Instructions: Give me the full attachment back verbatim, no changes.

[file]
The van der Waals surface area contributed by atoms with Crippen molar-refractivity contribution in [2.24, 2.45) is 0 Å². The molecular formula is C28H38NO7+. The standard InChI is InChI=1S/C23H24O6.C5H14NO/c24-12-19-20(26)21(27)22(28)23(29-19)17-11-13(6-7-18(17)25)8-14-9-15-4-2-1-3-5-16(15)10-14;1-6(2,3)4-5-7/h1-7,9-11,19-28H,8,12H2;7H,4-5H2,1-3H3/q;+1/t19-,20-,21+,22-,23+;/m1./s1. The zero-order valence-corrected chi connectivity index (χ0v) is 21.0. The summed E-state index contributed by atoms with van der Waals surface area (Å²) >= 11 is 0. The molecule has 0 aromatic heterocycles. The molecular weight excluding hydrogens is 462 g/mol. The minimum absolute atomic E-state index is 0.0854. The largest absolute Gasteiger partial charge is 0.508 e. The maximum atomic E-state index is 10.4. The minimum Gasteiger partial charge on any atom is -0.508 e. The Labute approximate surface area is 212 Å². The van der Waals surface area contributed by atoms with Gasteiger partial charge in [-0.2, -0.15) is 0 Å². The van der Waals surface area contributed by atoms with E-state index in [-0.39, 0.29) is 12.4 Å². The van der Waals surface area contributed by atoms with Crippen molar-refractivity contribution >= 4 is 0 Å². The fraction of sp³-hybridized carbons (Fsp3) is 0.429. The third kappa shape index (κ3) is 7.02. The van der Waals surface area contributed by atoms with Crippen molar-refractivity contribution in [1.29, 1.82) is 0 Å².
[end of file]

The van der Waals surface area contributed by atoms with Crippen molar-refractivity contribution in [2.24, 2.45) is 0 Å². The molecular formula is C28H38NO7+. The standard InChI is InChI=1S/C23H24O6.C5H14NO/c24-12-19-20(26)21(27)22(28)23(29-19)17-11-13(6-7-18(17)25)8-14-9-15-4-2-1-3-5-16(15)10-14;1-6(2,3)4-5-7/h1-7,9-11,19-28H,8,12H2;7H,4-5H2,1-3H3/q;+1/t19-,20-,21+,22-,23+;/m1./s1. The zero-order valence-corrected chi connectivity index (χ0v) is 21.0. The summed E-state index contributed by atoms with van der Waals surface area (Å²) >= 11 is 0. The molecule has 0 aromatic heterocycles. The molecular weight excluding hydrogens is 462 g/mol. The minimum absolute atomic E-state index is 0.0854. The largest absolute Gasteiger partial charge is 0.508 e. The maximum atomic E-state index is 10.4. The minimum Gasteiger partial charge on any atom is -0.508 e. The Labute approximate surface area is 212 Å². The van der Waals surface area contributed by atoms with Gasteiger partial charge in [-0.2, -0.15) is 0 Å². The van der Waals surface area contributed by atoms with E-state index in [-0.39, 0.29) is 12.4 Å². The van der Waals surface area contributed by atoms with Crippen molar-refractivity contribution >= 4 is 0 Å². The fraction of sp³-hybridized carbons (Fsp3) is 0.429. The third kappa shape index (κ3) is 7.02. The van der Waals surface area contributed by atoms with Crippen molar-refractivity contribution in [1.29, 1.82) is 0 Å².